In a sobering, businesslike, 25-minute speech that aired during prime time Wednesday night (January 10), President Bush announced new plans for the war in Iraq. Those include the much-discussed addition of 21,500 troops, the demand that Iraqi forces take over major combat operations by November and the infusion of $1 billion to help build up the country's infrastructure.
"The situation in Iraq is unacceptable to the American people and it is unacceptable to me," Bush said during the speech, which had been delayed from late 2006 as he gathered more opinions and shook up his national security team (see "Bush Delays Iraq Strategy Announcement As Complications Pile Up"). "Our troops in Iraq have fought bravely. They have done everything we have asked them to do. Where mistakes have been made, the responsibility rests with me."
Democrats opposed Bush immediately after the speech, with Senate Majority Whip Dick Durbin saying, "Twenty thousand American soldiers are too few to end this civil war in Iraq, and too many American lives to risk on top of the ones we've already lost."
Roughly a year after addressing the nation to celebrate the parliamentary elections in Iraq (see "Amid Sporadic Violence, Iraqis Go To Polls For Historic Vote"), Bush admitted that the transition to democracy in the country had not gone as planned, that Iraqis had not come together and that the nation's forces did not take over in a fashion that allowed American troops to stand down.
In fact, Bush said, "the opposite happened. The violence in Iraq, particularly in Baghdad, overwhelmed the political gains the Iraqis had made. Al Qaeda terrorists and Sunni insurgents recognized the mortal danger that Iraq's elections posed for their cause. And they responded with outrageous acts of murder aimed at innocent Iraqis." The result, he said, was a vicious cycle of sectarian violence that continues.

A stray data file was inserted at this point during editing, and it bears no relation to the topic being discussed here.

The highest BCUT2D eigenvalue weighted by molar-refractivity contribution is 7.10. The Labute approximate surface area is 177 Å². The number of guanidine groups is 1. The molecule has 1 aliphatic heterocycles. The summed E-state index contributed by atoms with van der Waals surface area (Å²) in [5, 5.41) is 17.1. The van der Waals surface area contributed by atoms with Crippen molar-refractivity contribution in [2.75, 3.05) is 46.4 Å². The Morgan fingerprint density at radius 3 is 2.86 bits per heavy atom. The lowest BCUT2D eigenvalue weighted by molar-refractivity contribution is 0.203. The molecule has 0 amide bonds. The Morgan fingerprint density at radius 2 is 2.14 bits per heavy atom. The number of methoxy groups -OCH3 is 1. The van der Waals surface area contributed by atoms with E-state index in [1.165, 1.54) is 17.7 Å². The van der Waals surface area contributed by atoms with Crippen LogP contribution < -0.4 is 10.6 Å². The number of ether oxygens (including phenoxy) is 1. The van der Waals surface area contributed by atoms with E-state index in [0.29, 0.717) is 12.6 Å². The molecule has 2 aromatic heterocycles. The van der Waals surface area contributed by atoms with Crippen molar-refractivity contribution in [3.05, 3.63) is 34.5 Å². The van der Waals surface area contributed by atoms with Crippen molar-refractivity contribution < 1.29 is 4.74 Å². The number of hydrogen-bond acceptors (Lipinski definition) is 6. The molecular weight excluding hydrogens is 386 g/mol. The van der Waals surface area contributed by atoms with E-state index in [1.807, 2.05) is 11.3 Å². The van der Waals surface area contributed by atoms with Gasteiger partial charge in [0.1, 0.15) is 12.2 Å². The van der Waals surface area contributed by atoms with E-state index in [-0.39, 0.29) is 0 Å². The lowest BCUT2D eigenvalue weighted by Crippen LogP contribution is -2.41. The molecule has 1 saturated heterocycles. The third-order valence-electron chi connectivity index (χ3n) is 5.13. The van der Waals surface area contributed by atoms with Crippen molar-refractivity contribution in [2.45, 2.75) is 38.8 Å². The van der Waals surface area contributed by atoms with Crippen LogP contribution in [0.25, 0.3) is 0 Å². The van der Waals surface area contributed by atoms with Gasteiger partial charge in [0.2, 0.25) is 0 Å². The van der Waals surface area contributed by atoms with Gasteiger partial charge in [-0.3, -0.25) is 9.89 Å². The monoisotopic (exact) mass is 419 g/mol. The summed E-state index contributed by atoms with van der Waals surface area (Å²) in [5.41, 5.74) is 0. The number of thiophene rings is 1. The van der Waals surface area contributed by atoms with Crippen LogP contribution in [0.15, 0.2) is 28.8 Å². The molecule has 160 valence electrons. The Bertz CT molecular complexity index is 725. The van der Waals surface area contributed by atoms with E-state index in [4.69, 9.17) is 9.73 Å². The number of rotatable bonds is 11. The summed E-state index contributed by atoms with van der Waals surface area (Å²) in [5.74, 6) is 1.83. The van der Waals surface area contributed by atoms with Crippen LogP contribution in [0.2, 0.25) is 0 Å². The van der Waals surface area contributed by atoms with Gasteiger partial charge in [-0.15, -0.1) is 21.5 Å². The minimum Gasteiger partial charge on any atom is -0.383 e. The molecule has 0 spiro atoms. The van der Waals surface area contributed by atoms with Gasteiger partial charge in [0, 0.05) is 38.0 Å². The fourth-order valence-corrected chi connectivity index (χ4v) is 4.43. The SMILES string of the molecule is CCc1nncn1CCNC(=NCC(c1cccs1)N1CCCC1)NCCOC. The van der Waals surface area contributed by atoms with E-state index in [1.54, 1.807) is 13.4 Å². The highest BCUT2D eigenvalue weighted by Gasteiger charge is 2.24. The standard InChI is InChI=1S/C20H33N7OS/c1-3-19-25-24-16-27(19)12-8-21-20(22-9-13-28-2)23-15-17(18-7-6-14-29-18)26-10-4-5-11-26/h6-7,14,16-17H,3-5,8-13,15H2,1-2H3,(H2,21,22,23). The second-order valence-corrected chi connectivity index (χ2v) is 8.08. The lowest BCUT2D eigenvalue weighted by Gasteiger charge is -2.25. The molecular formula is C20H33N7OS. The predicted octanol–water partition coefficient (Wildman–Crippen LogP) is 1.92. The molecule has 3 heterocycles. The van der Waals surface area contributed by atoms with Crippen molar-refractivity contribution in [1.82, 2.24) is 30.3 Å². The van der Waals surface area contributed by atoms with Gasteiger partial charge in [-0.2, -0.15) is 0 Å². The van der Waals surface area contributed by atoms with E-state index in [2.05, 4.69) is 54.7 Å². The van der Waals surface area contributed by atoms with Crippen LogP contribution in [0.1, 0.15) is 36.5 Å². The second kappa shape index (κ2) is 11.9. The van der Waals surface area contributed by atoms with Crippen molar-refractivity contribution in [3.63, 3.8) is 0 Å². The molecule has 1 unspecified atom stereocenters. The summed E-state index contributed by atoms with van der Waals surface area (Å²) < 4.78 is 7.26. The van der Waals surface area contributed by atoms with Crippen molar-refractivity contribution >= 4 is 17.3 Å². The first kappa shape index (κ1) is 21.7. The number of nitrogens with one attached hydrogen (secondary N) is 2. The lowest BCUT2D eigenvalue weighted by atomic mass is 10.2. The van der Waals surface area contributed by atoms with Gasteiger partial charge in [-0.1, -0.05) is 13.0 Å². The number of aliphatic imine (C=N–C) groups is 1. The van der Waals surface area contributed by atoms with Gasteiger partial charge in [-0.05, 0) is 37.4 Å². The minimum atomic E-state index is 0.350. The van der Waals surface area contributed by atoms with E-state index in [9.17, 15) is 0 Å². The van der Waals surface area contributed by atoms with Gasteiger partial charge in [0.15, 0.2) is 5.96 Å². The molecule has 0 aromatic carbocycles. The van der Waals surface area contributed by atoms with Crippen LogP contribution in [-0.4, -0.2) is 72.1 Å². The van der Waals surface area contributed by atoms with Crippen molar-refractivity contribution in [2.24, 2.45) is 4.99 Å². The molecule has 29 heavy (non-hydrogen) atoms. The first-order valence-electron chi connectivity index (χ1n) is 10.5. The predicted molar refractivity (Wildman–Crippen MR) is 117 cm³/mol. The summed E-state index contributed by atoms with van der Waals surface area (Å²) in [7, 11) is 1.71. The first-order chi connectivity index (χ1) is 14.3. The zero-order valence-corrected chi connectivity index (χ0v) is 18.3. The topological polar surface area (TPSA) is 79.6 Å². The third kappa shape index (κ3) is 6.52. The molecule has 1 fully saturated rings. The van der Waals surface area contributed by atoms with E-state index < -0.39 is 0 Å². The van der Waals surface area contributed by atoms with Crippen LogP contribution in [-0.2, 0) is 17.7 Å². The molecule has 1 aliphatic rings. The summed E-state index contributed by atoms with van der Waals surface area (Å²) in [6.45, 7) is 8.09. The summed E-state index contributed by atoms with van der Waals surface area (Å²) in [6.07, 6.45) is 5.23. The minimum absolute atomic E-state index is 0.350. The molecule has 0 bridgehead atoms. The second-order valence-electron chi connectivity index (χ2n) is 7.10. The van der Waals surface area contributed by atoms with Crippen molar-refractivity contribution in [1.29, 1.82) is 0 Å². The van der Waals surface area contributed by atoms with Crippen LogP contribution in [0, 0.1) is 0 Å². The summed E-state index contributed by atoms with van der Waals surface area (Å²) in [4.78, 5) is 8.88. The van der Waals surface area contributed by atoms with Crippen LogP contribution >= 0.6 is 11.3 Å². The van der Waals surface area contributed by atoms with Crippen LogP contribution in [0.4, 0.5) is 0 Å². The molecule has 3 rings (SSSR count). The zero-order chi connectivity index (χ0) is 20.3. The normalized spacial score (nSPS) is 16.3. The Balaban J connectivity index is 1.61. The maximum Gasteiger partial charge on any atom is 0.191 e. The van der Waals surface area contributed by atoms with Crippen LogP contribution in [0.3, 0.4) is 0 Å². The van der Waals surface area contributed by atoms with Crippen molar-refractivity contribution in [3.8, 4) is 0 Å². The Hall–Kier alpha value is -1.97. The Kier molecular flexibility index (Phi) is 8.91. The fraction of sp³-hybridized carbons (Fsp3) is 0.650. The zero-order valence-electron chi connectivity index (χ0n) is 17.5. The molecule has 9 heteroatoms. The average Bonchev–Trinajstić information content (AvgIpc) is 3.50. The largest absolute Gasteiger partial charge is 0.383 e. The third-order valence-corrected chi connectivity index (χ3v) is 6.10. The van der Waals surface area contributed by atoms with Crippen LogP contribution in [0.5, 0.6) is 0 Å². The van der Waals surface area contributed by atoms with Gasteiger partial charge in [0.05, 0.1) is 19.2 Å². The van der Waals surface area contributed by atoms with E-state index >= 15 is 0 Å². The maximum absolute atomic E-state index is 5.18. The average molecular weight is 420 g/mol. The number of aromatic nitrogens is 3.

Bush had stated repeatedly that he would let military leaders on the ground decide the next step in the war — even though he seemingly ignored many of the recommendations of the Iraq Study Group, including its call for a phased withdrawal of all troops by 2008 (see "Iraq Study Group Calls For End Of U.S. Combat Role By 2008"). Bush said it is clear that a "new strategy" is needed. A big part of that strategy is the influx of more troops, which comes in opposition to the advice of many of the country's top military leaders, who have said that the amount of troops Bush has called up is not enough to do the job and could cause the sectarian violence to actually increase (see "Bush Considers Sending More Troops To Iraq, Admits U.S. 'Not Winning' ").
In announcing his plan, Bush gave a harsh assessment of the situation in Iraq, blaming it both on mistakes in U.S. assumptions on how the war would unfold and on failures by the Iraqi government to follow up on its promises. He said part of the failure came in not having enough Iraqi and American troops on the ground to secure neighborhoods in Baghdad that had been cleared of terrorists and insurgents. Now Bush is calling for American troops to clear neighborhoods in Baghdad alongside Iraqi Army and National Police brigades, who will go door-to-door to gain the trust of Baghdad residents and have greater leeway to keep the neighborhoods secured, he said.